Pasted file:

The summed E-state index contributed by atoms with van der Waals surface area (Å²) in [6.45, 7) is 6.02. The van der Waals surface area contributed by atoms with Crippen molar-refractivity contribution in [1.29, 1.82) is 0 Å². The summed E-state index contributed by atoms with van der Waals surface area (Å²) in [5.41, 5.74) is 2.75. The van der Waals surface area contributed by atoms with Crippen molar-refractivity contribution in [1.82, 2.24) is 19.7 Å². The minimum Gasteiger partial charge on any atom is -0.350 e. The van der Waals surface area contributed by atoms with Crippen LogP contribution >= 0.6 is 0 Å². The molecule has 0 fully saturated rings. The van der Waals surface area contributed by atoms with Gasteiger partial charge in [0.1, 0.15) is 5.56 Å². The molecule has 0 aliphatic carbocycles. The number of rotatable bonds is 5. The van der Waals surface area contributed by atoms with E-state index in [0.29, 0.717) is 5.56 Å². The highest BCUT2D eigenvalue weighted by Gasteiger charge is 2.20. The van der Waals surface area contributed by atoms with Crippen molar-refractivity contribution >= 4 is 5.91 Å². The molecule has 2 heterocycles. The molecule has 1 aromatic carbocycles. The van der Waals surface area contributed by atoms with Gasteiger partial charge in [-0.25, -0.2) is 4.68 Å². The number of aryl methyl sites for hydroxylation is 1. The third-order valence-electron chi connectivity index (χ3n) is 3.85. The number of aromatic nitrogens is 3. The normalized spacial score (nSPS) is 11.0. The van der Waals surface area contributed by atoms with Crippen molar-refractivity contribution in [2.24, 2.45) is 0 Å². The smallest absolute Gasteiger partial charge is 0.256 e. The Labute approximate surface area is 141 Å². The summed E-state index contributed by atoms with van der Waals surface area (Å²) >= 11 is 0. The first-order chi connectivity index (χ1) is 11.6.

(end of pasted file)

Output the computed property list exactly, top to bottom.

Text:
The summed E-state index contributed by atoms with van der Waals surface area (Å²) in [6.45, 7) is 6.02. The van der Waals surface area contributed by atoms with Crippen molar-refractivity contribution in [1.29, 1.82) is 0 Å². The summed E-state index contributed by atoms with van der Waals surface area (Å²) in [5.41, 5.74) is 2.75. The van der Waals surface area contributed by atoms with Crippen molar-refractivity contribution in [1.82, 2.24) is 19.7 Å². The minimum Gasteiger partial charge on any atom is -0.350 e. The van der Waals surface area contributed by atoms with Crippen LogP contribution >= 0.6 is 0 Å². The molecule has 0 fully saturated rings. The van der Waals surface area contributed by atoms with Gasteiger partial charge in [0.1, 0.15) is 5.56 Å². The molecule has 0 aliphatic carbocycles. The number of rotatable bonds is 5. The van der Waals surface area contributed by atoms with E-state index in [0.29, 0.717) is 5.56 Å². The highest BCUT2D eigenvalue weighted by Gasteiger charge is 2.20. The van der Waals surface area contributed by atoms with Crippen molar-refractivity contribution >= 4 is 5.91 Å². The molecule has 2 heterocycles. The molecule has 1 aromatic carbocycles. The van der Waals surface area contributed by atoms with Gasteiger partial charge in [-0.25, -0.2) is 4.68 Å². The number of aryl methyl sites for hydroxylation is 1. The third-order valence-electron chi connectivity index (χ3n) is 3.85. The number of aromatic nitrogens is 3. The normalized spacial score (nSPS) is 11.0. The van der Waals surface area contributed by atoms with Crippen molar-refractivity contribution in [2.24, 2.45) is 0 Å². The smallest absolute Gasteiger partial charge is 0.256 e. The Labute approximate surface area is 141 Å². The summed E-state index contributed by atoms with van der Waals surface area (Å²) >= 11 is 0. The first-order chi connectivity index (χ1) is 11.6.